To prevent progression of vascular lesions and to reduce the necessity of surgical procedures in the later stage, careful monitoring of disease activity with sequential imaging studies and more prolonged immunosuppressive treatments may be necessary.

As the prognosis of patients with arteritis improves, prevention of atherosclerotic disorders becomes more important. Treatment of hypertension and congestive heart failure should be instituted if these complications occur, and serum cholesterol levels and homocysteine levels should be monitored, especially if the patients require long-term corticosteroid therapy. [33]


Activity may be limited by claudication (ie, ischemic pain from limb use) or by aortic insufficiency and congestive heart failure.


Surgical Care

Angioplasty or bypass grafts or stents may be necessary once arterial stenosis has occurred. Unfortunately, according to the experience at the Cleveland Clinic Foundation, vascular interventions for Takayasu arteritis resulted in a high failure rate: 11 of 31 bypass grafts, 3 of 7 percutaneous transluminal angioplasty treatments, and 5 of 7 stents placed experienced restenosis or occlusion. [34]

Surgical repair or angioplasty may be necessary in patients with the following:

  • Significant hypertension resulting from renovascular stenosis

  • Myocardial ischemia secondary to coronary artery involvement

  • Disabling extremity claudication unresponsive to medical treatment

  • Cerebral ischemia

  • Aortic root dilatation leading to significant aortic regurgitation

  • Thoracic or abdominal aortic aneurysms larger than 5 cm in diameter

Stenoses or occlusions affecting lengthy portions of an artery may make angioplasty of an involved segment technically difficult. In addition, the heavily scarred arteries in patients with Takayasu arteritis sometimes are not managed as easily by angioplasty as are atherosclerotic lesions.



Consultations include the following:

  • Infectious disease - To eliminate possibility of Neisseria, Rickettsia, spirochete, fungal, or viral (herpes, hepatis B, hepatitis C) causes

  • Rheumatology - To investigate the many immunologic diseases that may result in vasculitis, including Henoch-Schönlein purpura, SLE, rheumatoid arthritis, cryoglobulinemia, serum sickness, granulomatosis with polyangiitis, Churg-Strauss syndrome, Goodpasture syndrome, and Kawasaki disease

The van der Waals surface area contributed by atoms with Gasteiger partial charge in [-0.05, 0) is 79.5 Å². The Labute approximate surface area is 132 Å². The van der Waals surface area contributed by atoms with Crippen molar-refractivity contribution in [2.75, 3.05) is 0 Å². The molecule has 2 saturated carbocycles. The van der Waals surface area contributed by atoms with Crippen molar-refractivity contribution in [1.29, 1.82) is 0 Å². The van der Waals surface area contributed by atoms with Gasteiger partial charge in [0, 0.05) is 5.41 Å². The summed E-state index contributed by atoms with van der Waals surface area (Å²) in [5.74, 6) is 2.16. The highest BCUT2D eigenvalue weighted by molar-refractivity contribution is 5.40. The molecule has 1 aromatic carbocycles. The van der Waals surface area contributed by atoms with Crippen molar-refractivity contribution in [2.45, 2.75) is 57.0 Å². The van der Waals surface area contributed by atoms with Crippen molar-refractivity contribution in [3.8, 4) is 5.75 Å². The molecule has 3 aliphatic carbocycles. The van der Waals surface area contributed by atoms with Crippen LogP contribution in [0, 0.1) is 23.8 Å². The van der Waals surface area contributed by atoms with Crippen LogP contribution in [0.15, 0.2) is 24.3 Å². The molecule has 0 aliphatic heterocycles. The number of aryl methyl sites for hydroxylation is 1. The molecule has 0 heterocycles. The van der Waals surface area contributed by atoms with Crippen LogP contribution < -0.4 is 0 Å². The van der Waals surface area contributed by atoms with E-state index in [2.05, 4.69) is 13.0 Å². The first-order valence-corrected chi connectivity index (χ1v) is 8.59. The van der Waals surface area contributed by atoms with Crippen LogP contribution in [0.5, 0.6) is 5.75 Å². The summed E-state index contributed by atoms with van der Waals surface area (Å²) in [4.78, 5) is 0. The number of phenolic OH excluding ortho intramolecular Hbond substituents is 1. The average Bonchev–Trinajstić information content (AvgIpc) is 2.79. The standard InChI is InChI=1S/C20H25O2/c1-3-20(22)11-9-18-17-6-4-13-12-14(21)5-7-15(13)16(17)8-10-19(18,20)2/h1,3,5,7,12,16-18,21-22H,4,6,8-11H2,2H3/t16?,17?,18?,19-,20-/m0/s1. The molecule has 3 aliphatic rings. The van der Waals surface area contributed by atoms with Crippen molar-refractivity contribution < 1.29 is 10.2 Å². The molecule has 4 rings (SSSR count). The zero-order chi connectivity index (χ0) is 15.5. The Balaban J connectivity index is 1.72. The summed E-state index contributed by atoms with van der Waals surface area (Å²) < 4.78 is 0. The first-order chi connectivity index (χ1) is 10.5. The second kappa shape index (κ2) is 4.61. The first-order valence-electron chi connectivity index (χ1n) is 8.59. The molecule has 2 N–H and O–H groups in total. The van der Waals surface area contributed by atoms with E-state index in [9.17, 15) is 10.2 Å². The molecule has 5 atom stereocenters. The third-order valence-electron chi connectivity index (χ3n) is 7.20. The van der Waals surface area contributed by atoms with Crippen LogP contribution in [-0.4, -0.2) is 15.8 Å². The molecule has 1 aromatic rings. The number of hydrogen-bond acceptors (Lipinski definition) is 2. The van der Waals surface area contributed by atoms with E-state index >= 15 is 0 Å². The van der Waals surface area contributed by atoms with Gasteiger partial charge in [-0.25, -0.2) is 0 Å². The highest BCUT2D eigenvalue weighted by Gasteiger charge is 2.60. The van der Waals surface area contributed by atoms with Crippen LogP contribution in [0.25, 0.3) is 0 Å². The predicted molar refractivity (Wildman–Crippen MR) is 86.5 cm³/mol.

• Cardiology - To evaluate aortic insufficiency, congestive heart failure, ischemia, and stenoses, for consideration of valve replacement, aneurysm repair, angioplasty, or stent placement

  • Cardiovascular surgery - To evaluate carotid stenosis, aortic dilation, arterial bypasses, and/or perform diagnostic biopsy


Long-Term Monitoring

Monitor periodically for complications and for progression of the inflammatory processes. Clinical evaluation with careful history review for any new or progressive signs is essential. [1] Periodic examinations should include funduscopic examination, pulse and pressure assessments in all limbs, checking for bruits and signs of abdominal aneurysm, and neurologic examination. No particular blood test has proven reliable, but a variety may be useful if they happen to indicate increased activation.



Aortic trauma with dissection, transplants, immune disorders including connective tissue diseases and inflammatory bowel diseases, infections, and medications that may induce immune complex disease should all raise suspicion for subsequent vasculitis. Vague constitutional symptoms, neck pain, or headaches likewise should raise suspicion for early diagnosis.